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The best money apps for your wallet

How fintech can transform the way you bank, budget and buy

Kate Hughes@hughesthehack
Wednesday 15 January 2020 12:21
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Take control of your finances on your phone
Take control of your finances on your phone

There really is an app for everything. They have transformed how we cook, how we take photos, how we chat.

So, of course, there’s also a huge range of apps designed to help people manage their finances. All the main online banks in the UK now offer banking apps and there are also several challenger banks that have some genuinely innovative money apps on offer.

Best of all, since new Open Banking rules came into force, your bank has to share data with third parties such as banking and budgeting apps – as long as you ask them and as long as they are secure.

So what are the money apps that can genuinely change how you manage your money for the better? Here are a few of the top tech offerings that will change how you bank for the better.

The best money apps for budgeting

Helping customers budget as they shop and manage their spending was an early goal for challenger banks and online banks, so there are lots of different apps for this.

Many can work directly with your bank so you can see exactly where you are spending your money each month without having to identify each outgoing.

It’s worth spending some time finding the app that best suits you. Choices include the free-to-use Money Dashboard, which lets you view all current and savings accounts, plus credit cards, in one place.

That’s not the only free budgeting app, though. Wally is entirely free and collates your spending data to help you keep track – it does say it plans to charge for a premium version in the future.

You can see income and outgoings, analyse your expenses and set a budget planner based on previous spending.

And Yolt gives you access to your different bank accounts in one place, as well as offering tips on managing your money more effectively.

If you need a bit more support, there are some paid-for options available but you need to be confident it will be suitable for you before investing. The budgeting app Squirrel helps you separate bill money from spending money, allowing you to manage your money throughout the month and make it to payday with no missed payments.

You tell it your monthly expenses and what you want to save each month and it releases your spending and bill money as required throughout the month.

Although there is a free trial, after that there’s a monthly subscription of £9.99.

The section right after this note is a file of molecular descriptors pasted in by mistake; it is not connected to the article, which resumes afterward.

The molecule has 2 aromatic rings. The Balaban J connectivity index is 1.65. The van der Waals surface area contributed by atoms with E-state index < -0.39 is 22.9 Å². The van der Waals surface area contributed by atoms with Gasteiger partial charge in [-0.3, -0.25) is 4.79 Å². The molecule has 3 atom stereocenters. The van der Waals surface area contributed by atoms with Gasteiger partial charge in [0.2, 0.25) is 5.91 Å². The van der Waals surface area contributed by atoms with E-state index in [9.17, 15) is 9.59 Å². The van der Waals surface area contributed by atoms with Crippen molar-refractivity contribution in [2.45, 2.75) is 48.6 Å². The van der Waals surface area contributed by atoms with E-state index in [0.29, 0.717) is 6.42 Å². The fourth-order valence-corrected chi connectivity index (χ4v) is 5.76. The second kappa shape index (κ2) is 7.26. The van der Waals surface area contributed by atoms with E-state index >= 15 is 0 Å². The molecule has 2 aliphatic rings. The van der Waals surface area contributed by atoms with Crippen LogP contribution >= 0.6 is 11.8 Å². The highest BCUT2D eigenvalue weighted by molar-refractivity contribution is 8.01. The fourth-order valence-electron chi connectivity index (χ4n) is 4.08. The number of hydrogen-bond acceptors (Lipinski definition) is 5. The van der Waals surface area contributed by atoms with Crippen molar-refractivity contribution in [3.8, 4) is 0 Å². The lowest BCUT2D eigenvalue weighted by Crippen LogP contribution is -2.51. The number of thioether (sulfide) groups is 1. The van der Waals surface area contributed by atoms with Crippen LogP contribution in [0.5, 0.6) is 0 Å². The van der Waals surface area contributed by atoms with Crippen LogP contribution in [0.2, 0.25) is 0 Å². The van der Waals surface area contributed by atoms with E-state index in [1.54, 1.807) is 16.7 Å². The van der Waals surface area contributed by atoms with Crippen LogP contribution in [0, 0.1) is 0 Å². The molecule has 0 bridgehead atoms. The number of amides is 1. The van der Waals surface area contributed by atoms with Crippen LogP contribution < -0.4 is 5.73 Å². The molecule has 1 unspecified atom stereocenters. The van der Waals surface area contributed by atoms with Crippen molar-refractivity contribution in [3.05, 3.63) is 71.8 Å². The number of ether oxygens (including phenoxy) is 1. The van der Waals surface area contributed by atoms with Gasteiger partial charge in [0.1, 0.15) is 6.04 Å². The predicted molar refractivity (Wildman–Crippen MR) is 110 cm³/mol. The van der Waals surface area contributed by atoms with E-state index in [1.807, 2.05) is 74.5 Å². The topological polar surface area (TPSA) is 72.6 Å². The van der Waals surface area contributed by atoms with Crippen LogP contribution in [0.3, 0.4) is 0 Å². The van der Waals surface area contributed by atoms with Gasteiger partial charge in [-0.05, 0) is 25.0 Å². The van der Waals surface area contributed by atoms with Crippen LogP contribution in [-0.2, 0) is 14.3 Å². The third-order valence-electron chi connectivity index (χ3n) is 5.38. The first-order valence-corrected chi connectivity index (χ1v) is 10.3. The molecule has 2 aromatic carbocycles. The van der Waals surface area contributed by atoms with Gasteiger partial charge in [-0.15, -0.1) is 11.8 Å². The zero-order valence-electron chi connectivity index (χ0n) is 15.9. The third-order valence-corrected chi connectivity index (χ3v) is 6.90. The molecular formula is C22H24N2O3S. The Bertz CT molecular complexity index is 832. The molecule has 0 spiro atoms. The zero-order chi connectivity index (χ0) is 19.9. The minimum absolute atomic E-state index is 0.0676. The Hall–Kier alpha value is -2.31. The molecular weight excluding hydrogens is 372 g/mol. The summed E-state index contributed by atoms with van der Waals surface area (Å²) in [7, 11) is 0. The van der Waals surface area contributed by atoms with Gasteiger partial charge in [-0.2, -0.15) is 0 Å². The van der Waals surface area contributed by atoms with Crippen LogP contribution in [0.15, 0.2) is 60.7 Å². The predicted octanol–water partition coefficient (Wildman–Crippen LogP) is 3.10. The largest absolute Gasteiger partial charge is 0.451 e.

The best money apps for saving

Once your budget is under control it’s time to think about making some savings. Maybe you are saving towards a particular goal or maybe you simply want the security that comes with having a financial cushion.

Again, there are a lot of apps out there that can help you save without feeling the pinch. One example is Chip. It uses the data in your bank account to calculate how much money you can afford to save and then it automatically moves that money for you.

It’s useful because it’s not just shifting pennies around – the average amount it moves into savings is £20 – but it only does so when you can afford to.

However, it’s important to know that it is not a savings account and so you don’t get the protection of the Financial Services Compensation Scheme (FSCS) on your savings.

If you like your AI with a bit more sass, Cleo might be the right savings app for you. The interface is a chatbot that runs via Facebook messenger and is advertised as an “AI friend who looks after your money”.

The app looks at your spending habits and provides feedback – sometimes in the form of GIFs.

It helps you budget and set aside cash and you can ask Cleo questions about how much you have left to spend or how your budget is looking by simply chatting to it via Facebook.

For people who enjoy a more creative way of saving, Oval Money adds some fun. It’s a money management app that provides a lot of the analysis and automatic saving that other money apps do – but it has an additional feature.

You can instruct it to save money for you whenever you post on Facebook, for example, making it a sort of savings swear jar for social media.

The money you save is not covered by the FSCS but, like other money apps, the cash is ring-fenced by the firm.

Apps that help you invest

Saving money is good and having an easily accessed emergency fund is vital. But once that is in place you might want to start investing some of your cash and, yet again, there’s an app for that.

Every time you spend money, the Moneybox app rounds up your purchases to the nearest pound and invests that money into a stocks and shares ISA. For example, if you spend 80p on a can of coke, it takes £1 out of your account and siphons the spare 20p off into your ISA.

The idea is that you invest without really noticing but you can also add lump sums yourself. You can arrange to pay it into an ISA in your name or even your child’s junior ISA. You also choose your own level of risk, selecting between cautious, balanced or adventurous.

And with Moneybox, your investments are covered by the government’s FSCS up to a limit of £85,000, if a product provider or Moneybox is declared bankrupt. It won’t cover you for a drop in the value of your savings.

It’s free for three months but then there’s a £1 a month fee, as well as fees of 0.45 per cent of the value of your investments each year.

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